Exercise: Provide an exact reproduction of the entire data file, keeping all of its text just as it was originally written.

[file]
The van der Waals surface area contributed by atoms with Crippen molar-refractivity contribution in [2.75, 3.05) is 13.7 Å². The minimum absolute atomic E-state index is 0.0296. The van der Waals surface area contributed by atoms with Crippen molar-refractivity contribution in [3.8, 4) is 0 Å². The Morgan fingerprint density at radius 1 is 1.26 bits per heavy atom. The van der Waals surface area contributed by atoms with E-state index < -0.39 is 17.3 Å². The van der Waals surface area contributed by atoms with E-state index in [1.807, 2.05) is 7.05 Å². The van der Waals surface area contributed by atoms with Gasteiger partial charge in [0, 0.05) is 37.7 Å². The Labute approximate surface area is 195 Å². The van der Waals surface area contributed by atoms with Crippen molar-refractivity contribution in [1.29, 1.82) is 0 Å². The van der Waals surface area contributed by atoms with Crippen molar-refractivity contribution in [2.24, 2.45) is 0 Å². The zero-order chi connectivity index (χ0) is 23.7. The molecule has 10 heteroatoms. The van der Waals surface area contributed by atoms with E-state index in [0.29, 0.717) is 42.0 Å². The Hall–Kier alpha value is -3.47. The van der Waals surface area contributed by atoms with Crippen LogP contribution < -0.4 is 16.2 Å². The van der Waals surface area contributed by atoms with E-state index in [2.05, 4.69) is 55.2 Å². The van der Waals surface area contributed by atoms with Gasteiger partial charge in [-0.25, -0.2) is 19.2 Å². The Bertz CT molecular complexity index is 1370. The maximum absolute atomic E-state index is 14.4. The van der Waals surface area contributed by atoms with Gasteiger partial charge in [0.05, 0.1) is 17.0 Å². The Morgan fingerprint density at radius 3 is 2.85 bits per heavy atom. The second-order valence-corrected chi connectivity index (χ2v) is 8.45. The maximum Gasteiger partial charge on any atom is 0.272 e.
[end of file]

The van der Waals surface area contributed by atoms with Crippen molar-refractivity contribution in [2.75, 3.05) is 13.7 Å². The minimum absolute atomic E-state index is 0.0296. The van der Waals surface area contributed by atoms with Crippen molar-refractivity contribution in [3.8, 4) is 0 Å². The Morgan fingerprint density at radius 1 is 1.26 bits per heavy atom. The van der Waals surface area contributed by atoms with E-state index < -0.39 is 17.3 Å². The van der Waals surface area contributed by atoms with E-state index in [1.807, 2.05) is 7.05 Å². The van der Waals surface area contributed by atoms with Gasteiger partial charge in [0, 0.05) is 37.7 Å². The Labute approximate surface area is 195 Å². The van der Waals surface area contributed by atoms with Crippen molar-refractivity contribution in [1.29, 1.82) is 0 Å². The van der Waals surface area contributed by atoms with Crippen molar-refractivity contribution in [2.24, 2.45) is 0 Å². The zero-order chi connectivity index (χ0) is 23.7. The molecule has 10 heteroatoms. The van der Waals surface area contributed by atoms with E-state index in [0.29, 0.717) is 42.0 Å². The Hall–Kier alpha value is -3.47. The van der Waals surface area contributed by atoms with Crippen LogP contribution < -0.4 is 16.2 Å². The van der Waals surface area contributed by atoms with E-state index in [2.05, 4.69) is 55.2 Å². The van der Waals surface area contributed by atoms with Gasteiger partial charge in [-0.25, -0.2) is 19.2 Å². The Bertz CT molecular complexity index is 1370. The maximum absolute atomic E-state index is 14.4. The van der Waals surface area contributed by atoms with Gasteiger partial charge in [0.05, 0.1) is 17.0 Å². The Morgan fingerprint density at radius 3 is 2.85 bits per heavy atom. The second-order valence-corrected chi connectivity index (χ2v) is 8.45. The maximum Gasteiger partial charge on any atom is 0.272 e.